He gave Bond his beat and A.R. Rahman his taal. Now, percussionist Pete Lockett — who has recorded for film soundtracks like Die Another Day, Tomorrow Never Dies, The World is Not Enough, Moulin Rouge, The Insider, City of Angels and The Quiet American – is coming to Calcutta to show off his far-reaching blend of world music.
Now, as part of a four-metro tour organised by the British Council, Lockett, who has also played with the likes of Robert Plant, A.R. Rahman (for Vande Mataram), Peter Gabriel and Björk, will hit Kala Mandir on April 2. Sharing the stage will be a Ghanaian percussionist-singer and a western contemporary classical percussionist for a “totally collaborative” effort with a violinist, female vocalist and bass guitarist from north Indian band Mrigaya and south Indian percussionist Selva Ganesh.
The preceding day, the teacher of The Royal Academy and Guildhall School of Music, London, will conduct a workshop with Bikram Ghosh, Tanmoy Bose, Sangeet Research Academy scholars and other musicians.
“There is a bit of everything. Not just east, west or Africa, but a Hindustani-Carnatic mix as well. I want it to reflect the dignity of all these musical forms not by having some inane electronic drum beat with the traditional music superimposed on it but by taking an organic approach,” writes Lockett from London.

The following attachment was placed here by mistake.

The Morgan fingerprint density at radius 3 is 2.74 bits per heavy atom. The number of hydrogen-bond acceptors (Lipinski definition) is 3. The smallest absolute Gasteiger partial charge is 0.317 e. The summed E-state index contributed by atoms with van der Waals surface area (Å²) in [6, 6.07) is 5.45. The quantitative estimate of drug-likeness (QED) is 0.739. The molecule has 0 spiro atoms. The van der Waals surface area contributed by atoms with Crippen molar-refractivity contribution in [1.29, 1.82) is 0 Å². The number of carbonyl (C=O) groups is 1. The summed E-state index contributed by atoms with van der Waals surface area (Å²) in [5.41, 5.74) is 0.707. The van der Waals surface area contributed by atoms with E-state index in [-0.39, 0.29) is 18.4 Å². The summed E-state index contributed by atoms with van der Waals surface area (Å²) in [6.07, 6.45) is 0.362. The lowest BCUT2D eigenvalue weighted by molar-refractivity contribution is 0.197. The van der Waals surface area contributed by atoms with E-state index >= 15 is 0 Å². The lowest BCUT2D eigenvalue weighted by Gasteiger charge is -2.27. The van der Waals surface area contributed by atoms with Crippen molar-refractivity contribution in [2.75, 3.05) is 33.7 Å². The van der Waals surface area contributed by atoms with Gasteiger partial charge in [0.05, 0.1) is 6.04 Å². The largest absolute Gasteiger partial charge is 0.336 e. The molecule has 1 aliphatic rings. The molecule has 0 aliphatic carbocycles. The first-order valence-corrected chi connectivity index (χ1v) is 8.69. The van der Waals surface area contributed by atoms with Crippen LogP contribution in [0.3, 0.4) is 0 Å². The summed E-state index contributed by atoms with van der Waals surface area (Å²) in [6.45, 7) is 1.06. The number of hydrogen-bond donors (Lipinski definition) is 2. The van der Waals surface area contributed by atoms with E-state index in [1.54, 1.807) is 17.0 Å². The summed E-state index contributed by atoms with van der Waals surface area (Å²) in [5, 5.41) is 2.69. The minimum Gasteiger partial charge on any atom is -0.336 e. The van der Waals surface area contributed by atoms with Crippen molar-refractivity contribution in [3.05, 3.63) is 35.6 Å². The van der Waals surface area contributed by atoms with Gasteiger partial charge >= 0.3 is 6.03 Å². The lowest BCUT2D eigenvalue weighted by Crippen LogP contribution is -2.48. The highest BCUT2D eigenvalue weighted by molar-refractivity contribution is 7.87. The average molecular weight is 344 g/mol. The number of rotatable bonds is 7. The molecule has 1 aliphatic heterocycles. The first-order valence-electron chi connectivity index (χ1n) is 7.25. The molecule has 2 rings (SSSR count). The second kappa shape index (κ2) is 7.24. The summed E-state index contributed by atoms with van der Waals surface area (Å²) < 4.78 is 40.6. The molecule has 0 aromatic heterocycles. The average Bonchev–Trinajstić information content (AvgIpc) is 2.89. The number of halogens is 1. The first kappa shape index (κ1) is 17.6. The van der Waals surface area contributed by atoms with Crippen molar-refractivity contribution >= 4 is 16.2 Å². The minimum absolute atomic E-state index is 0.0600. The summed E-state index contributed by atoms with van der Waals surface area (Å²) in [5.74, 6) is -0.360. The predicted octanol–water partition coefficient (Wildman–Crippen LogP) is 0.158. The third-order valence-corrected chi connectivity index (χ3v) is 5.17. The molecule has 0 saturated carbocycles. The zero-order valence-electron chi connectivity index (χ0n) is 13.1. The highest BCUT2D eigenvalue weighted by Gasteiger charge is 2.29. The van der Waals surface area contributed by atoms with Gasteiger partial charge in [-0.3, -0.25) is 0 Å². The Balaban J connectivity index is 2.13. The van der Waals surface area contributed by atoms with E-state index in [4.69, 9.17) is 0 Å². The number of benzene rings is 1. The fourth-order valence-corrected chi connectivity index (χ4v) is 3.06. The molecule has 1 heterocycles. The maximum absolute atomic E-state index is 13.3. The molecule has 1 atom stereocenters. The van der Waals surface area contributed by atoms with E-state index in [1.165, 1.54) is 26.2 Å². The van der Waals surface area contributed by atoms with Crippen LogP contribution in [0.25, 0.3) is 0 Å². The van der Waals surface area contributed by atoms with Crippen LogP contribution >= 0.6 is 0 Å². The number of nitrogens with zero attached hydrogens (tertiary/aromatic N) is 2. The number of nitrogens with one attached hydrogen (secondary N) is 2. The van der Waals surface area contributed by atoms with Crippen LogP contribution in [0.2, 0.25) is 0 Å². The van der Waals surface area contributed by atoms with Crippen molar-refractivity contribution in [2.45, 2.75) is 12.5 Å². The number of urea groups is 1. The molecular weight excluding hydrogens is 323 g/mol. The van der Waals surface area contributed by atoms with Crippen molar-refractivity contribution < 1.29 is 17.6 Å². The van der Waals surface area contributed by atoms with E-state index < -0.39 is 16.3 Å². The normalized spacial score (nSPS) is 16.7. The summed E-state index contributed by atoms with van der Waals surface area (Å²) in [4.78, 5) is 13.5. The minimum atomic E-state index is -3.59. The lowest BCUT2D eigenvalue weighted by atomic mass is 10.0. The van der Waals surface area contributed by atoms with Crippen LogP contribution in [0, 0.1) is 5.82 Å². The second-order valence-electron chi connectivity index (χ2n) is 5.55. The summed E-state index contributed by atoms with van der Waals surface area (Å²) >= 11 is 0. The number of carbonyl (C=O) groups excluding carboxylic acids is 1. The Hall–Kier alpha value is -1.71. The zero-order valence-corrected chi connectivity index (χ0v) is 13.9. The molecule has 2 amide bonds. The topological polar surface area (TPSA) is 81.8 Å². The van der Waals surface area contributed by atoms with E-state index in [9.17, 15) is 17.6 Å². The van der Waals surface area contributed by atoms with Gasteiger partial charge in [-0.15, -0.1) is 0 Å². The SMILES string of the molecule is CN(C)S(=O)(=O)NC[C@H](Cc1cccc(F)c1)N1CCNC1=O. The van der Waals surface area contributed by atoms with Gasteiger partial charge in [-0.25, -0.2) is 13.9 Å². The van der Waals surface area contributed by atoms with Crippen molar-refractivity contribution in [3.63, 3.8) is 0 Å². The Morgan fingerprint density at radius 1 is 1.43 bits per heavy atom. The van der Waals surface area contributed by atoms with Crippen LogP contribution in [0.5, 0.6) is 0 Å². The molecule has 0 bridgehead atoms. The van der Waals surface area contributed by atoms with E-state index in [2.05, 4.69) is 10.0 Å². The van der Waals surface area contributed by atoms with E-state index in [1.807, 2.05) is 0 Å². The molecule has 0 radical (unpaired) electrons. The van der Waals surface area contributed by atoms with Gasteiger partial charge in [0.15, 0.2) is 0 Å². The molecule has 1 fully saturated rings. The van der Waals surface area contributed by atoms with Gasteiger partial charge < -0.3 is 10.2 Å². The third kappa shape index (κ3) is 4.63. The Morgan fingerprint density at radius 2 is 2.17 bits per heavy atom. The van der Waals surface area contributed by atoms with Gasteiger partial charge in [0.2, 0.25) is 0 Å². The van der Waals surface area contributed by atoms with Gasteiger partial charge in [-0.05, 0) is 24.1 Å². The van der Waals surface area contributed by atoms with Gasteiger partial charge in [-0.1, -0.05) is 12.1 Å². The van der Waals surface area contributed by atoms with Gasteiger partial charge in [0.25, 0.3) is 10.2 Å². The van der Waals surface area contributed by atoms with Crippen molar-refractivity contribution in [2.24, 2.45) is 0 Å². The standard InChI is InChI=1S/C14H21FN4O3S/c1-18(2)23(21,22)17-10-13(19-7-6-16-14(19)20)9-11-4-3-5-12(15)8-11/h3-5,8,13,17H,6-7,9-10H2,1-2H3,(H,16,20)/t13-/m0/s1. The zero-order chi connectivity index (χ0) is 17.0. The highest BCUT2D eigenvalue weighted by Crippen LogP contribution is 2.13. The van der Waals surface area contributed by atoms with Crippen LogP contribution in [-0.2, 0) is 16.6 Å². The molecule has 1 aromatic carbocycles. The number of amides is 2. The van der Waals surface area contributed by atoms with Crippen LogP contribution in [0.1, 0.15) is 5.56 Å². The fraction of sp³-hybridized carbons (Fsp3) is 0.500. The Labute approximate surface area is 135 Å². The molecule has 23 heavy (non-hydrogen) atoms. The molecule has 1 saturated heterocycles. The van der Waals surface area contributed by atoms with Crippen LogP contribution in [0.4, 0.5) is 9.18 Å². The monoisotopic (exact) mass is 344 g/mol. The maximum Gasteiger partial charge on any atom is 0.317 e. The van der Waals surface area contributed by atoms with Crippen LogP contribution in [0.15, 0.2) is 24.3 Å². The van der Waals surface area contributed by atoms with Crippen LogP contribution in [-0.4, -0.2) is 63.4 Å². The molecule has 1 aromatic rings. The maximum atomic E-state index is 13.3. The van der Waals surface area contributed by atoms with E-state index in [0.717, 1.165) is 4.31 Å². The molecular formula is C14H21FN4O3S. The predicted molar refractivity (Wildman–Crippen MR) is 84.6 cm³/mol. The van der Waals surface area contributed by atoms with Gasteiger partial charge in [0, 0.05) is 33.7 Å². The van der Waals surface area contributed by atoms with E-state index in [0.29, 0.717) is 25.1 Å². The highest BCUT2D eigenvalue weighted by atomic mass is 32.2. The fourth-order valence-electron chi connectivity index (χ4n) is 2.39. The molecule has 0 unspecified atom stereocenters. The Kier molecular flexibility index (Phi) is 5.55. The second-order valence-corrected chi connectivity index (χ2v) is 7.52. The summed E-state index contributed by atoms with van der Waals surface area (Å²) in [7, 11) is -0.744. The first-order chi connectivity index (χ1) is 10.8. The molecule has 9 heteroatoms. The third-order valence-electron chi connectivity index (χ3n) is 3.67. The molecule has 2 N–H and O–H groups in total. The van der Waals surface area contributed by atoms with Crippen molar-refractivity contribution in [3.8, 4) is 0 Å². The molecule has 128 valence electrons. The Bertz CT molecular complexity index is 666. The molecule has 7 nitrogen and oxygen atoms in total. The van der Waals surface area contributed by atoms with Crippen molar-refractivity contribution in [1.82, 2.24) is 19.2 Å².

“Un-hippie” is how he describes his take on India. Lockett, who will be visiting the country for the first time, discovered Indian music 12 years ago when he was kept awake by the sounds from an Indian Festival at Alexandra Palace.
He “followed” the music “wafting” through his window to a free concert featuring Zakir Hussain and Ali Akbar Khan.
“I couldn’t even see Zakir’s hands move and this phenomenal sound powered out,” he recalls. Six months later, he didn’t pass up an opportunity to learn the tabla. He has also studied the traditions of mridangam, kanjira, natuvangam and konnakol, as well as instruments from Japan, West Asia, Turkey, Ireland, Africa, Brazil and Cuba.
This artiste isn’t out to make a political statement through rhythm. “I didn’t feel that I’d found some deeper me. I don’t think the hippie thing did any good for Indian music. People’s love of it in the west is a lot more honest now,” adds Lockett, who formed the Network of Sparks, a world music collaboration that has been touring places like Sudan, Azerbaijan, Nepal, Malaysia, Pakistan and Palestine since 1998.